I do too. In fact, it's probably my favourite reverb for guitar that I've tried so far. To it manages to integrate itself with the original signal in a way that makes it sound like the guitar is "there" rather than (as is so often the case) a signal with an added reverb.



              Cheers,



              Mats N
              <div class="signaturecontainer">- - - - - - - - - - - - - - - - - - - - - - - - - - - - - - <br />
              BT King - all my backing tracks can be found at :<br />
              <a href="http://nermark.articulateimages.com" target="_blank">http://nermark.articulateimages.com</a></div>

              Comment


              • Hi,



                Another thing that I think is noteworthy about the 11R compressor is that I find it equally good with humbuckers as with single coils. On my analog pedalboard I have three compressors of which one is solely for humbuckers. I haven't yet found an analog or digital pedal that (to my ears) works for both. I was very surprised and also very pleased that the 11R comp worked for both.



                Cheers,



                Mats N
                <div class="signaturecontainer">- - - - - - - - - - - - - - - - - - - - - - - - - - - - - - <br />
                BT King - all my backing tracks can be found at :<br />
                <a href="http://nermark.articulateimages.com" target="_blank">http://nermark.articulateimages.com</a></div>

                Comment


                • The Eleven Rack Stereo Reverb is actually the Reverb One TDM plug-in algorithm under the hood, but with a simplified control set. That plug-in alone retails for a $1000, so clearly Even Rack is one heck of a bargain.
                  <div class="signaturecontainer">Chris Townsend<br />
                  Guitar Products Architect<br />
                  Avid, Inc.</div>

                  Comment








                  • Quote Originally Posted by AvidGtrDev
                    View Post

                    The Eleven Rack Stereo Reverb is actually the Reverb One TDM plug-in algorithm under the hood, but with a simplified control set. That plug-in alone retails for a $1000, so clearly Even Rack is one heck of a bargain.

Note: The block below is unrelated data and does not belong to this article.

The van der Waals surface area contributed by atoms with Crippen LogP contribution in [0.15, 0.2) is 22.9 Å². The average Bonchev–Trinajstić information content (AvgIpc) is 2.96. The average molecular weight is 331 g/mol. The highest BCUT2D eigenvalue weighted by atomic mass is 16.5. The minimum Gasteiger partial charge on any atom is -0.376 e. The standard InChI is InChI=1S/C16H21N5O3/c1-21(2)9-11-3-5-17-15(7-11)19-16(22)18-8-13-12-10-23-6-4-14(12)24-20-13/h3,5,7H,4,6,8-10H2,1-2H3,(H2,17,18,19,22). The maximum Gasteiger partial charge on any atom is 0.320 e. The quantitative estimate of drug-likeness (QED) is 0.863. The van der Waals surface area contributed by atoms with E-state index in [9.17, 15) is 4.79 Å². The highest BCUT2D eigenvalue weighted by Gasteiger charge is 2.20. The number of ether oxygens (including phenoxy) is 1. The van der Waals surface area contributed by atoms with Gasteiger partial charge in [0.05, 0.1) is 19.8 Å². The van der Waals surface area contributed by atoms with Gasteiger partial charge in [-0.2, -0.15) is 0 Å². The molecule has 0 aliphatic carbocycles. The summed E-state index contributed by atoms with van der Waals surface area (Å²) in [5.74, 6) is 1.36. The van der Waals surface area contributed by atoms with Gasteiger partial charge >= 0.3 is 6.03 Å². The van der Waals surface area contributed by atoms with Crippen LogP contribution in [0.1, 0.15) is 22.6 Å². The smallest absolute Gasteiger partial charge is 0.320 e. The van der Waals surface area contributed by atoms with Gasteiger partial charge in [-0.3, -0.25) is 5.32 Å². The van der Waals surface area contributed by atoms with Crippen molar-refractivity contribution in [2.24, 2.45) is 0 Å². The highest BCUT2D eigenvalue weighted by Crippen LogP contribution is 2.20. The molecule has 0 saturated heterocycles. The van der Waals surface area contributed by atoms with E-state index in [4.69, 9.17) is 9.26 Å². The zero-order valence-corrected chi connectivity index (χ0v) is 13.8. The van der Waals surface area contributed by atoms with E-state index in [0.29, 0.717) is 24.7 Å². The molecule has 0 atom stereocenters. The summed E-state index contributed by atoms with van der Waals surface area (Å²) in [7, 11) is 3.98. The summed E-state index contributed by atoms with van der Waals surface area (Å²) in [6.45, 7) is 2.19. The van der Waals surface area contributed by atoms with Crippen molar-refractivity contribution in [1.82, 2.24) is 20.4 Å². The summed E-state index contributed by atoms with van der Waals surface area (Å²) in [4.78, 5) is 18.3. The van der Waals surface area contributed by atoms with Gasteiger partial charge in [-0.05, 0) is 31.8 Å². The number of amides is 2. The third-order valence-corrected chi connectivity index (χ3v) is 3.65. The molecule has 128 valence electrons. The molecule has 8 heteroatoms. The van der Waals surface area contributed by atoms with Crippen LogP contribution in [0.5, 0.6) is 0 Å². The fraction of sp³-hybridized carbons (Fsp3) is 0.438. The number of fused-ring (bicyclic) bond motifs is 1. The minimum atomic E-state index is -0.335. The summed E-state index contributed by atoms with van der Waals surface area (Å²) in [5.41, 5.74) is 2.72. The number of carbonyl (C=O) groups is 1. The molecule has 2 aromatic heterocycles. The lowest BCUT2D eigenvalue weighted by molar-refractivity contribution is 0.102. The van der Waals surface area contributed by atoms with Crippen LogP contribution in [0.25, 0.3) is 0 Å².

I've been in some studios using the Reverb One and FWIW I actually think the 11R Stereo Reverb sounds better. Maybe the engineers didn't know how to work Reverb One.



                    Cheers,



                    Mats N
                    <div class="signaturecontainer">- - - - - - - - - - - - - - - - - - - - - - - - - - - - - - <br />
                    BT King - all my backing tracks can be found at :<br />
                    <a href="http://nermark.articulateimages.com" target="_blank">http://nermark.articulateimages.com</a></div>

                    Comment








                    • Quote Originally Posted by Mats Nermark
                      View Post

                      I've been in some studios using the Reverb One and FWIW I actually think the 11R Stereo Reverb sounds better. Maybe the engineers didn't know how to work Reverb One.




                      Well, Reverb One has about 30 controls, so it's quite a bit more complicated to dial in properly. Generally I love to tweak FX, but I find with the the 11R Stereo Reverb, it's just so easy to get the sound I want there's no need.
                      <div class="signaturecontainer">Chris Townsend<br />
                      Guitar Products Architect<br />
                      Avid, Inc.</div>

                      Comment








                      • Quote Originally Posted by AvidGtrDev
                        View Post

                        Well, Reverb One has about 30 controls, so it's quite a bit more complicated to dial in properly. Generally I love to tweak FX, but I find with the the 11R Stereo Reverb, it's just so easy to get the sound I want there's no need.




                        Goes to prove that "less is sometimes more".



                        Cheers,